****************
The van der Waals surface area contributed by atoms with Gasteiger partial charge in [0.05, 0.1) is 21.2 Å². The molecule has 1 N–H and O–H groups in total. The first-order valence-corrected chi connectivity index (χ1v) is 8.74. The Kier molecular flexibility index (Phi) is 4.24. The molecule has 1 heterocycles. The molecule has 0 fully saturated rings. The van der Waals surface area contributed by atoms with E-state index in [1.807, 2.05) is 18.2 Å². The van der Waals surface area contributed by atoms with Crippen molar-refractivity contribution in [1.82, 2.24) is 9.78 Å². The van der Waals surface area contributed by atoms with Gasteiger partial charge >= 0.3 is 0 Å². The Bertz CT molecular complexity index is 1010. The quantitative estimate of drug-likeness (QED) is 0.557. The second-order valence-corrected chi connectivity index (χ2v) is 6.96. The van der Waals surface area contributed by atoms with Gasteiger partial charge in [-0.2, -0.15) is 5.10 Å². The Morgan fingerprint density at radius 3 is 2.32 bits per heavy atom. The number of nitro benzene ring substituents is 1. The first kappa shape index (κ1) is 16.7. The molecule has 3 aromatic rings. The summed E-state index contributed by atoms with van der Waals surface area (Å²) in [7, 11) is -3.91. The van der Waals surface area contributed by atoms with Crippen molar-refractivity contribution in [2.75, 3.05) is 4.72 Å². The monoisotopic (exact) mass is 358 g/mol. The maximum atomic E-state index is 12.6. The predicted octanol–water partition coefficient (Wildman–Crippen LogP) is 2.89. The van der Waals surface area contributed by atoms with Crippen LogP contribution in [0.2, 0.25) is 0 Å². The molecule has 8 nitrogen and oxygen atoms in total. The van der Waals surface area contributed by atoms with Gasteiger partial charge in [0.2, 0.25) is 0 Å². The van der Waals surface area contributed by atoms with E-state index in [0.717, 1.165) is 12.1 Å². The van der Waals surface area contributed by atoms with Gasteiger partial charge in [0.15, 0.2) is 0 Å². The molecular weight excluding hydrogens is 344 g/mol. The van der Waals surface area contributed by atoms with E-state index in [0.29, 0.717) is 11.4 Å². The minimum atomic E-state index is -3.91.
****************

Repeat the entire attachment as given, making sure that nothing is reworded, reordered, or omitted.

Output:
The van der Waals surface area contributed by atoms with Gasteiger partial charge in [0.05, 0.1) is 21.2 Å². The molecule has 1 N–H and O–H groups in total. The first-order valence-corrected chi connectivity index (χ1v) is 8.74. The Kier molecular flexibility index (Phi) is 4.24. The molecule has 1 heterocycles. The molecule has 0 fully saturated rings. The van der Waals surface area contributed by atoms with E-state index in [1.807, 2.05) is 18.2 Å². The van der Waals surface area contributed by atoms with Crippen molar-refractivity contribution in [1.82, 2.24) is 9.78 Å². The van der Waals surface area contributed by atoms with Gasteiger partial charge >= 0.3 is 0 Å². The Bertz CT molecular complexity index is 1010. The quantitative estimate of drug-likeness (QED) is 0.557. The second-order valence-corrected chi connectivity index (χ2v) is 6.96. The van der Waals surface area contributed by atoms with Gasteiger partial charge in [-0.2, -0.15) is 5.10 Å². The Morgan fingerprint density at radius 3 is 2.32 bits per heavy atom. The number of nitro benzene ring substituents is 1. The first kappa shape index (κ1) is 16.7. The molecule has 3 aromatic rings. The summed E-state index contributed by atoms with van der Waals surface area (Å²) in [7, 11) is -3.91. The van der Waals surface area contributed by atoms with Crippen molar-refractivity contribution in [2.75, 3.05) is 4.72 Å². The monoisotopic (exact) mass is 358 g/mol. The maximum atomic E-state index is 12.6. The predicted octanol–water partition coefficient (Wildman–Crippen LogP) is 2.89. The van der Waals surface area contributed by atoms with Crippen LogP contribution in [0.2, 0.25) is 0 Å². The molecule has 8 nitrogen and oxygen atoms in total. The van der Waals surface area contributed by atoms with Gasteiger partial charge in [0.2, 0.25) is 0 Å². The van der Waals surface area contributed by atoms with E-state index in [0.717, 1.165) is 12.1 Å². The van der Waals surface area contributed by atoms with Gasteiger partial charge in [0.15, 0.2) is 0 Å². The molecular weight excluding hydrogens is 344 g/mol. The van der Waals surface area contributed by atoms with E-state index in [0.29, 0.717) is 11.4 Å². The minimum atomic E-state index is -3.91.